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Alumni Profile: Lindsay Burnette B.A. ’12

April 23, 2014

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Lindsay Burnette B.A. ’12

Major: East Asian Studies
Hometown: Fort Collins, Colorado

Can you describe your Fulbright award, where you will be traveling, and what you’ll be doing while you’re there? 

My award will allow me to study the environmental and cultural challenges of rapid urbanization through the lens of South Korea’s cultural landscapes and contemporary landscape design projects. I plan to look at traditional South Korean design principles and their impact on contemporary landscape development, analyzing globally applicable ideas for creating a localized sense of place and addressing environmental issues. My proposed research sites are in South Korea’s capital, Seoul, and my affiliation is with Seoul National University, though I hope to explore and travel throughout the country.

What drew you to the Fulbright and what excites you about researching in a foreign country?

My first experience living abroad was when I was 10 and my mom received a Fulbright fellowship to research in Japan. This experience greatly influenced the course of my life. I continued to study Japanese, majored in East Asian studies at Lewis & Clark, and returned to Japan to study during college. I am excited to return to East Asia to conduct research of my own and open new realms of possibilities.

During my time at Lewis & Clark, I developed a passion for learning a place’s history and culture through the physical landscape. After graduating, I became involved with a number of nonprofit organizations in Portland that are based around community development and design, such as the Portland Japanese Garden and Architects Without Borders—Oregon. I also attended a landscape architecture program at Harvard University. These experiences, combined with the knowledge I gained at Lewis & Clark, urged me to continue learning from the landscape on a global level. South Korea is particularly intriguing because over the past century it has experienced profound cultural disconnection and physical destruction due to the Japanese annexation of Korea in 1910 and the Korean War in 1953.

Following this massive destruction, waves of urban renewal took over South Korea’s remaining traditional cityscapes, leaving behind a country that is almost 84 percent urbanized and has very little historic fabric still existing. For me, this is a fascinating setting to study cultural history as it is embodied in the urban landscape. 

Have you participated in any study abroad trips during your time at Lewis & Clark? If so, what was that experience like?

Yes, I studied in Japan during my junior year. It was an incredible experience and also very challenging. I enjoyed the independence that allowed me to immerse myself in the culture and study exactly what I was interested in. Because that was the spring that the tsunami hit Fukushima, it was in many ways a poignant experience that gave me insight into many cultural intricacies and differences that I wouldn’t have seen or understood otherwise. The time I spent in Japan has definitely influenced my proposed research for South Korea.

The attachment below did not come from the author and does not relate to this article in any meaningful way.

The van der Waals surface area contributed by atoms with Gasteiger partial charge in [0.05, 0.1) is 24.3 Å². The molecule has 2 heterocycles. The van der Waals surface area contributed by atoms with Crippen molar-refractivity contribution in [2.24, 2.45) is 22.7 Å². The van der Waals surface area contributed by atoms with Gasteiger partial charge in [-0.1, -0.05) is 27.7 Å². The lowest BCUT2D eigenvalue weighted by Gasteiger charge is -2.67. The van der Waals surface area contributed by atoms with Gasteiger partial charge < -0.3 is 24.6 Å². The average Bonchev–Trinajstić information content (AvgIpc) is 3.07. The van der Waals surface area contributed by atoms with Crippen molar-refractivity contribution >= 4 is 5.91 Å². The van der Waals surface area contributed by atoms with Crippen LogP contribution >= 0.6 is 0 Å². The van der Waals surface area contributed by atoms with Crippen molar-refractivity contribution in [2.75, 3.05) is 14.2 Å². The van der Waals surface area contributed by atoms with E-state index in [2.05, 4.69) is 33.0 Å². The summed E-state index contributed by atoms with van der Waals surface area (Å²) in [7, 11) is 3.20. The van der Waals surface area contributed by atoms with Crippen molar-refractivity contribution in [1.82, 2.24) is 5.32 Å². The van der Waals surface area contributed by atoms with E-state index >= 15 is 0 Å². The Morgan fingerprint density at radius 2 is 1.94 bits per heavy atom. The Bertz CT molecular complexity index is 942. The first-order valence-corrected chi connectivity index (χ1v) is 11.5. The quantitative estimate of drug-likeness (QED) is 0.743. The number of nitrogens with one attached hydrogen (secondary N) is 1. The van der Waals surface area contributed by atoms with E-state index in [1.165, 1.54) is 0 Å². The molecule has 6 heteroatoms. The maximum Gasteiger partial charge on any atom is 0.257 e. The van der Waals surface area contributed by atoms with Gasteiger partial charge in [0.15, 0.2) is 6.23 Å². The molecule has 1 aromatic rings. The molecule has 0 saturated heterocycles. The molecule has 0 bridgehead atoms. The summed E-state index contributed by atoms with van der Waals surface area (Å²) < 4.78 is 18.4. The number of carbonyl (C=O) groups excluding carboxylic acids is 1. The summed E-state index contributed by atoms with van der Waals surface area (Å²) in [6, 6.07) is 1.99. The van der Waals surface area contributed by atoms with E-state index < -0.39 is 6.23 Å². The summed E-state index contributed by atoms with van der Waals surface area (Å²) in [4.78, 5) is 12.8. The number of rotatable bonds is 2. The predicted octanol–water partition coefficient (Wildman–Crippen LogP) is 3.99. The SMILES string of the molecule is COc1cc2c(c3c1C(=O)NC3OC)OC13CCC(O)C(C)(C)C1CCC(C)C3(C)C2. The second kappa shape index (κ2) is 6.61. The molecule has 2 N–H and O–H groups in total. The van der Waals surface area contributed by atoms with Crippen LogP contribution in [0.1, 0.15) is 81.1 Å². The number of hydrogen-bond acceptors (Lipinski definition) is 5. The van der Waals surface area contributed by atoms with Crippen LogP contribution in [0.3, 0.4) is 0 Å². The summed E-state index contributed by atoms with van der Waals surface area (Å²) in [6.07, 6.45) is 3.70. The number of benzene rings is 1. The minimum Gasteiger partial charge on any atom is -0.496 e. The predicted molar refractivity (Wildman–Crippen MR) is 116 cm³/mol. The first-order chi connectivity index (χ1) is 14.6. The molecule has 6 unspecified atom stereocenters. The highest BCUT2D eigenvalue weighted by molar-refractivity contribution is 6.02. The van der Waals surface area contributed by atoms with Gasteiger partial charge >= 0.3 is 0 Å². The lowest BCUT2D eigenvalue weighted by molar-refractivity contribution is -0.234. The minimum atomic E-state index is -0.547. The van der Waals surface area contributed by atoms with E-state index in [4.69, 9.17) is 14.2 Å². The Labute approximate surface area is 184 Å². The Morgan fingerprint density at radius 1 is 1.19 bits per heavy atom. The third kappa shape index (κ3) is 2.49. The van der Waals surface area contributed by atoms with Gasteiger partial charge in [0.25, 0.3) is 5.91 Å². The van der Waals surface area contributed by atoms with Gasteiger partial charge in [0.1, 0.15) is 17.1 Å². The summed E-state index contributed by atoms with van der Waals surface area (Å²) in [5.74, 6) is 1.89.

How do you think your Lewis & Clark education has contributed to you seeing yourself as a citizen in a global community?

I chose Lewis & Clark because of its focus on international relations and global understanding. Students and professors seem to share the understanding that living abroad and among a new culture is invaluable to one’s education and personal growth. I am grateful for the classes and professors that helped me build the skills and understanding needed to travel and study abroad. 

What are your plans for the future, and how do you think your Fulbright experience will figure in those plans?

Although getting to South Korea is about as far as I can think at the moment, in the future I plan on attending graduate school for landscape architecture with a focus on community development and historic preservation. I want to understand the discipline from all different angles and I feel that the Fulbright research fellowship in Korea is a great way to go about this. I envision the Fulbright as a bridge unifying my past experiences and opening up opportunities for future study, work, and personal development. 

Any advice to share with other Lewis & Clark students applying for similar awards in the future?

Just apply! One of the greatest things about Fulbright grants is their openness and flexibility. You can propose to research whatever you want as long as it is meaningful, feasible, and you have support behind it. This freedom forced me to sort out exactly what I want to study and do in the future, which in itself has been extremely valuable. I would encourage students to take advantage of the resources they have around them at Lewis & Clark, and then using those resources, dream high and far. 

Is there anything else you’d like to say to future Lewis & Clark students?

Maintain the relationships and connections you’ve built at Lewis & Clark, while you give yourself some time out of college to explore your interests in a non-academic setting. I think both are essential.

East Asian Studies